438 F2d 655 Sands v. Sears Roebuck & Company
438 F.2d 655
Ila SANDS, Plaintiff-Appellant,
SEARS, ROEBUCK & COMPANY, Defendant-Appellee.
United States Court of Appeals, Sixth Circuit.
Feb. 18, 1971.
John W. Beard, Owensboro, Ky., Beard, Rummage & Kamuf, Owensboro, Ky., on the brief for appellant.
Marvin P. Nunley, Owensboro, Ky., Bartlett, McCarroll & Nunley, Owensboro, Ky., on the brief, for appellee.
Before PHILLIPS, Chief Judge, and CELEBREZZE and PECK, Circuit Judges.
CELEBREZZE, Circuit Judge.
This appeal is of a diversity action instituted by Mrs. Ila Sands against Sears, Roebuck & Company, (Sears) for damages for personal injuries sustained when she fell down in the aisle of a Sears store. At the close of evidence, the District Court directed a verdict in favor of Sears on the grounds that, first, Mrs. Sands had failed to establish a prima facie case of negligence against Sears, and, second, she had established her own contributory negligence as a matter of law. Mrs. Sands appeals. The substantive law of Kentucky applies. We affirm.
Around Christmas, 1967, Mrs. Sands was shopping in the toy department of the Sears store in Owensboro, Kentucky for a gift for her young grandson. The aisles between the display counters in the toy department were about three-feet wide. The display counters were tiered: they had several rows of shelves, the upper rows being progressively more recessed in order to expose merchandise on the lower shelves to fuller view. While browsing around the toy department, Mrs. Sands noticed a toy phonograph on the bottom row of shelves; she described the record player as one of the familiar children's types, equipped with a tone arm that swiveled 360 degrees and a pin-type needle. Her view of the phonograph was, by her own testimony, clear and unobstructed, notwithstanding that there were 'gobs' of toys on the shelves. As she proceeded down the aisle, she testified, the tone arm of the record player caught her foot, the needle pricked her skin, she fell down, and broke her arm. When asked, she testified that 'I didn't see the arm sticking out, protruding out (into the aisle).' However, she concluded 'it must have been out in the aisle' because otherwise she would not have tripped over it. She appeals on the ground that the District Court erred in directing a verdict against her.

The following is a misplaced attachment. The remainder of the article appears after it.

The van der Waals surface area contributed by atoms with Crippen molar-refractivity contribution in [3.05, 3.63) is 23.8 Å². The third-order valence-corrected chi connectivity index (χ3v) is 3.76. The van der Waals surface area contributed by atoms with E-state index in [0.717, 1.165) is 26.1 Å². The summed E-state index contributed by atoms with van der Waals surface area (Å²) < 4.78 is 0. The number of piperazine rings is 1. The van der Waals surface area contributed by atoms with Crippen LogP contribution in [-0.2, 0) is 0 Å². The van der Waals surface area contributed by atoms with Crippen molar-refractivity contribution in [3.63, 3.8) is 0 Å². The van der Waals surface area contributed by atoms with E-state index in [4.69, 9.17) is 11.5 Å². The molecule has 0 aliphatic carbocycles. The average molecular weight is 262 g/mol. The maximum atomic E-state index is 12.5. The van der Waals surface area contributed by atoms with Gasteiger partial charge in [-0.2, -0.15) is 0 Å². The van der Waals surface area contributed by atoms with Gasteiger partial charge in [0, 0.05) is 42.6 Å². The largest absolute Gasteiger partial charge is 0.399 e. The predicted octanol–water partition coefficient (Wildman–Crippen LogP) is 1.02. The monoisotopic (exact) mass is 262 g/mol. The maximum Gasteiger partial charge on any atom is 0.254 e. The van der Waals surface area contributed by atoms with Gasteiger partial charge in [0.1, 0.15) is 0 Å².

Under Kentucky law, a storekeeper is not an insurer of his customer's safety. See, e.g., Jones v. Jarvis 437 S.W.2d 189 (Ky.Ct.App.1969). In slip and fall cases the Kentucky Court of Appeals requires that a plaintiff affirmatively prove that the shopkeeper was negligent: i.e., either that the shopkeeper failed to exercise reasonable care to have his premises in a safe condition, or that he failed to exercise reasonable diligence to discover and remedy or warn of a defective condition created in his store by a third party. See Arens v. McHale, 453 S.W.2d 754 (Ky.Ct.App.1970); Jones v. Jarvis, supra; Wiggins v. Scruggs, 442 S.W.2d 581 (Ky.Ct.App.1969); Winn-Dixie Louisville, Inc. v. Smith, 372 S.W.2d 789, 791 (Ky.Ct.App.1963); Otto v. Phillips, 299 S.W.2d 100 (Ky.Ct.App.1957); Kroger Grocery & Baking Company v. Spillman, 279 Ky. 366, 130 S.W.2d 786 (1939); Young's Adm'r v. Farmers & Depositors Bank, 267 Ky. 845, 103 S.W.2d 667 (1937). In the absence of affirmative proof of negligence, the Court of Appeals of Kentucky has consistently affirmed orders granting defense motions for directed verdicts, and reversed where the trial judge failed to do so.
The Appellant argues that her evidence is sufficient to establish either that the Appellee's negligence was responsible for the tone arm protruding into the aisle, or that the Appellee was negligent in placing the phonograph on the bottom shelf of the display counter where someone could trip over it. The District Court found that she had not submitted sufficient evidence to state a prima facie case of negligence on either theory. We agree.